Tales of Kenzera: Zau Review – Spirit Over Substance

In Tales of Kenzera: Zau, the debut game from Surgent Studios, the use of the word “Tales” is more literal than it initially seems. To kick off the events of the game, protagonist Zuberi reads a book written by his late father about a place called Kenzera. He uses fiction to cope with his grief, just as the player might do with the plot of the game, and as the studio founder, who lost his father as well, did when creating the story to begin with. While combat and map design in Tales of Kenzera falters at times, this strong, emotional core was what pulled me through to the credits.

Zau is the protagonist of Zuberi’s book, and he’s who the player controls for the vast majority of the roughly eight-hour game. After his father’s passing, he goes to Kalunga, the god of death, to perform a risky exchange: defeating three great spirits to bring his father back to life. Kalunga, who simply appears as an older human man, accompanies Zau throughout his journey, providing wisdom and guidance to level Zau’s often reckless behavior. It is a stellar dynamic, and I enjoyed watching them butt heads as they struggled to deal with the other grieving characters of the game.

Zau battles his way through the world of Kenzera using the Masks of the Sun and Moon, relics gifted to him when his father passed. The Mask of the Moon has more ranged options with ice abilities, while the Mask of the Sun is melee-focused with fire abilities, and both are fun to use. Because you can flip between them at the drop of a hat, combat feels creative, giving the player the opportunity to flip to whichever stance fits them best at that moment. That said, later encounters with large crowds of enemies with regenerating health bars sometimes tested my love of the combat, with late-game combat encounters feeling like a chore purely based on how long they took.  

The game is also rife with platforming challenges that make use of all your abilities gained up until that point in the story, but since you start with a double jump and a mid-air dash, movement is a blast from the start. Many challenges involve instant-kill spikes, which can be irritating, but quick respawn times generally keep me from pulling my hair out. This is not the case in certain challenge sections and some chase sequences in story missions, which require you to make it all the way through with only a handful of checkpoints. They’re not insurmountable, though, and allow the game to test player platforming skills as well as combat skills during boss sequences.

Tales of Kenzera’s main flaw is its map and world designs, which turn a pretty good game into one that’s uninteresting and unintuitive to explore. While most games obscure sections of the map until players explore them, Tales of Kenzera opens up an entire zone as soon as you enter a biome. It’s a minor convenience for navigating through the main plot but a nightmare for figuring out where you have and haven’t been. There’s no way to mark the map or see where you’ve previously visited, save for icons that mark collected items, so in some cases, it’s actually more difficult to backtrack to find secrets.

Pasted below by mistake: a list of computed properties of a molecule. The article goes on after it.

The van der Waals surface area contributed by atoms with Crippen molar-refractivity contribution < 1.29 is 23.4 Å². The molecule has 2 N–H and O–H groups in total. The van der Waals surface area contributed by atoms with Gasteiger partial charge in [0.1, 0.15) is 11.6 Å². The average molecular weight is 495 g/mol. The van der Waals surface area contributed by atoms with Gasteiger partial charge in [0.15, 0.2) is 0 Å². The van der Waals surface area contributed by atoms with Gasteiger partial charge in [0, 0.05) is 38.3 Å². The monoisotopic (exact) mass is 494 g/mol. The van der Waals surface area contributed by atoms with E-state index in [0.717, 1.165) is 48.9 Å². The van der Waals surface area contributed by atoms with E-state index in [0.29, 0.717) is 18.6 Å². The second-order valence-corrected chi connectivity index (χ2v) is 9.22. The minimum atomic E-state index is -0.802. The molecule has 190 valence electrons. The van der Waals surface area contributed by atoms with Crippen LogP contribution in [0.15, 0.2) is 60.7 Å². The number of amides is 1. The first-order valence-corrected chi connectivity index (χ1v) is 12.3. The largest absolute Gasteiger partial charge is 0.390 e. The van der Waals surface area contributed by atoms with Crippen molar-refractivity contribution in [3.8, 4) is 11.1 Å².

Even then, areas are pretty linear, thanks to objective markers making sure the player always knows where to go, so most secrets are just a quick little branch into a room to the left or an alternate path to the right. On top of that, most secrets only reward a small chunk of experience points, which is useful but not particularly exciting to discover and doesn’t do much to incentivize further exploration. However, there are also meditation trees that increase your maximum health and platforming challenges to unlock stat-boosting trinkets, so it’s still worth heading down the occasional side path.

However, the most frustrating element here is a specific set of secrets: Spirit Trials. Unlike most hidden elements, these combat challenges require the player to backtrack significantly and open an ability-gated area to proceed. I enjoy secrets, but there are only three Spirit Trials in the whole game, and they are the only way to upgrade your spirit bar and trinket slots, which are vital to Zau’s abilities. It’s a baffling choice to funnel both upgrades into one area and even more puzzling to hide them away like this, especially when their existence is not mentioned until you find one. If the map allowed you to mark certain areas to revisit or had a traditional un-fogging system to see where you haven’t explored, it would be one thing, and if it were the norm for other secrets to require a little more work to find, it would be another. But when the player is neither implicitly nor explicitly incentivized to search for major upgrades, it creates a balance issue.

Despite my gripes with Spirit Trials and the map, I have a lot of respect for Tales of Kenzera: Zau, particularly in how it handles grief and self-reflection – it is one of the most thematically cohesive games I’ve ever played. Every element of gameplay and story is tied back into the dual struggle Zau and Zuberi face in coping with the loss of their respective fathers. Health upgrades come from points of meditation and the processing of emotion. Each character you encounter deals with loss in their own way, which grants perspective to Zau’s situation. Even combat upgrades represent Zau’s path to get closer to his father – if he can’t spend time with the man himself, he’ll spend time with the legacy his father left behind.

Tales of Kenzera: Zau conveys its somber themes with nuance and passion. It’s just a shame the gameplay doesn’t always match those highs, especially in a genre flooded with quality indies, because Zau’s journey – and Zuberi’s parallel journey – are stories I’ll be thinking about for quite some time

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